Throughout this presidential campaign, there has been a lot of talk about the influence the Tea Party would have on the race. But in the end, it looks like the liberty movement may wind up having little to no impact on who winds up winning the New Hampshire Primary.
Some individual Tea Party leaders have endorsed. But for the most part, members of the movement have stayed out of the fray.
“It would be nice if we could get behind one person who we believed could be a viable, honest candidate with integrity who doesn’t flip flop and wasn’t making money off Freddie and Fannie when every conservative knew they were going to crash,” said Jane Aitken, spokeswoman for the New Hampshire Tea Party Coalition, the umbrella organization for the state’s 50-plus liberty groups. “But we just probably can’t.”
“What we decided is it’s too early for us to reach a decision now,” said Diane Bitter, vice chairwoman of the Granite State Patriots Liberty PAC. “There is no one candidate that jumps up and says ‘This is it.’”
Instead, the various Tea Party members in the state are left trying to decide between backing a candidate who they believe in but has no chance of winning, or someone who doesn’t necessarily embody the values they hold dear but at least stands a chance of beating Barack Obama.
Nationally, Tea Party organizers are having the same problem. So far, it’s been difficult to find one candidate with universal support in the liberty movement.
Dante Scala, a University of New Hampshire political science professor, said he isn’t surprised that the various Tea Party groups haven’t been able to settle on one candidate.
“I think the odds were against it,” he said. “The Tea Party in New Hampshire is hardly a top down organization, so there’s no sense in which there’s a few party leaders who give direction and everyone else falls into line. That’s not the nature of it. It’s really a loosely organized coalition of groups which don’t always have a lot in common with one another.
“There’s just not much evidence to say that the Tea Party has the capability to unite,” he added. “Especially with this field, there are so many different flavors of conservative, anti-establishment candidates with very little distinction between one another that it’s going to be hard to unite behind one.”
But Aitken doesn’t see the New Hampshire Tea Party’s failure to rally around a single candidate as a major concern. She said the liberty movement isn’t about endorsing candidates, it’s about issues.
That’s why she was so upset when Christine O’Donnell endorsed Mitt Romney last week.
"Christine O'Donnell is wrong to endorse someone. Real #TeaPartys DO NOT ENDORSE,” Aitken wrote in a tweet sent after O’Donnell announced her endorsement.
After all, Aitken said, the Tea Party was started based on issues, not endorsing a particular candidate.
“The 9-12 groups, when they formed, Glenn Beck specified it wasn’t about campaigning,” she said. “How do you know everybody in your group likes that person? People are not happy to be told they have to vote for someone who can win. They don’t want the lesser of two evils."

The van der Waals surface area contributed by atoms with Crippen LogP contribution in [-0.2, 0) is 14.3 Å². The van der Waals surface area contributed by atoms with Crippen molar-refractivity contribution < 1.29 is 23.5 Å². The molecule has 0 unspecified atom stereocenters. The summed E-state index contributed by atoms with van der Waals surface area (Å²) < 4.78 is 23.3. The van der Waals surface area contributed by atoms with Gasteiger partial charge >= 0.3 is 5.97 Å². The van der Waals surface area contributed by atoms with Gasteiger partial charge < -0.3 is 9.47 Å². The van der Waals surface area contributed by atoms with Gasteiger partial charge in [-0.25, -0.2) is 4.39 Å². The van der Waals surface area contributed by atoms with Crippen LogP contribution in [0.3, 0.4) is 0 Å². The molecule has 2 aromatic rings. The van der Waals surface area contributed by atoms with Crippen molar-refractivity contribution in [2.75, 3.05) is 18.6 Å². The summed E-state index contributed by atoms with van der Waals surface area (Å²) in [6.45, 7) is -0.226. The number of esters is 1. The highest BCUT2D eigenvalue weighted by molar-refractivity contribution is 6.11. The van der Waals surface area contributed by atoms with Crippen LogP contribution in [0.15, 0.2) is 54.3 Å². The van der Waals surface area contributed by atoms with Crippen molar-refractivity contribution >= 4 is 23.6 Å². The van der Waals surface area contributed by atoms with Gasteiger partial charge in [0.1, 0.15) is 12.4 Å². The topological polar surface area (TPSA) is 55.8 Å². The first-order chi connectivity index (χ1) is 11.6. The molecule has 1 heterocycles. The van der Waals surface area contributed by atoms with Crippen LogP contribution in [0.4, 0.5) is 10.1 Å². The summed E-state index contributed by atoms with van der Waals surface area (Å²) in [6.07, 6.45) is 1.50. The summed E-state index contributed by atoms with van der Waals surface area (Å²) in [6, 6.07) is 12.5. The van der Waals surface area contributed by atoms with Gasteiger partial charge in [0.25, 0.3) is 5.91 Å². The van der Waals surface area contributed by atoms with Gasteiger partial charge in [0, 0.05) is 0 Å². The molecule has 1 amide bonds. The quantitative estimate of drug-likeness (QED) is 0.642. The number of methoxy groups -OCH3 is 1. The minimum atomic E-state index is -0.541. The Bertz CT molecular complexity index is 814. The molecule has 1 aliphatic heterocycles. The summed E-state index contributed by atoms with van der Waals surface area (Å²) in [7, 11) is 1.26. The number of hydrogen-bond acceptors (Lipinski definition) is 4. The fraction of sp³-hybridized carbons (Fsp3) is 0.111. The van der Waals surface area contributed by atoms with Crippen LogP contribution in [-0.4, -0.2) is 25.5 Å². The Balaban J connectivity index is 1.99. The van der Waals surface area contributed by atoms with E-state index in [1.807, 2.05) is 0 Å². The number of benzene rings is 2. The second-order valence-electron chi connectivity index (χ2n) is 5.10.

Especially in a year like this one, when Aitken said few of the candidates have done a good very job of living up to Tea Party ideals.
“You cannot tell them what do to,” Aitken said. “That’s why we don’t endorse. We don’t speak for every person in the Tea Party.”
The Tea Party endorsements that have been made in New Hampshire so far have all been personal ones, and not on behalf of the groups they are part of.
Jerry DeLemus, chairman of the Granite State Patriots Liberty PAC, recently backed Michele Bachmann. Former state GOP Chairman Jack Kimball backed Herman Cain, and then Newt Gingrich when Cain dropped out. Tom Thomson went with Romney. Jennifer Horn, founder of the We The People group, was with Tim Pawlenty before he dropped out, and is expected to announce that she's endorsing Romney later today.
“They made it clear it was a personal endorsement,” Aitken said.
Bitter said many of the rumors about the Tea Party’s divided nature isn’t factual, as the New Hampshire groups are all “really respectful to one another” and there is “no friction and no separation.”
She said there are differing schools of thought when it comes to the various candidates, although she said Tea Party leaders recently decided that coalescing behind one candidate “is not going to happen” — at least not yet.
“We really found it was premature to make any final statements at this point,” Bitter said. “Let’s give it a little time.”
Granite State Tea Party groups are making efforts, though, to try and help Tea Party members choose their preferred candidate. One such effort is through a lengthy matrix that breaks down all of the Republican candidates’ stances on roughly 60 different issues.
Bitter said the document is being circulated throughout the state with the hope that it will be a “very valuable tool” come the various primaries and caucuses in 2012.
“We’re sharing it with all Tea Party members as a way of saying, ‘We want you to make up your mind as to which candidate works for you,’” she said. “We want them to look at it and come up with their own answer, and not wait for the Tea Party leaders to tell them (who to support).”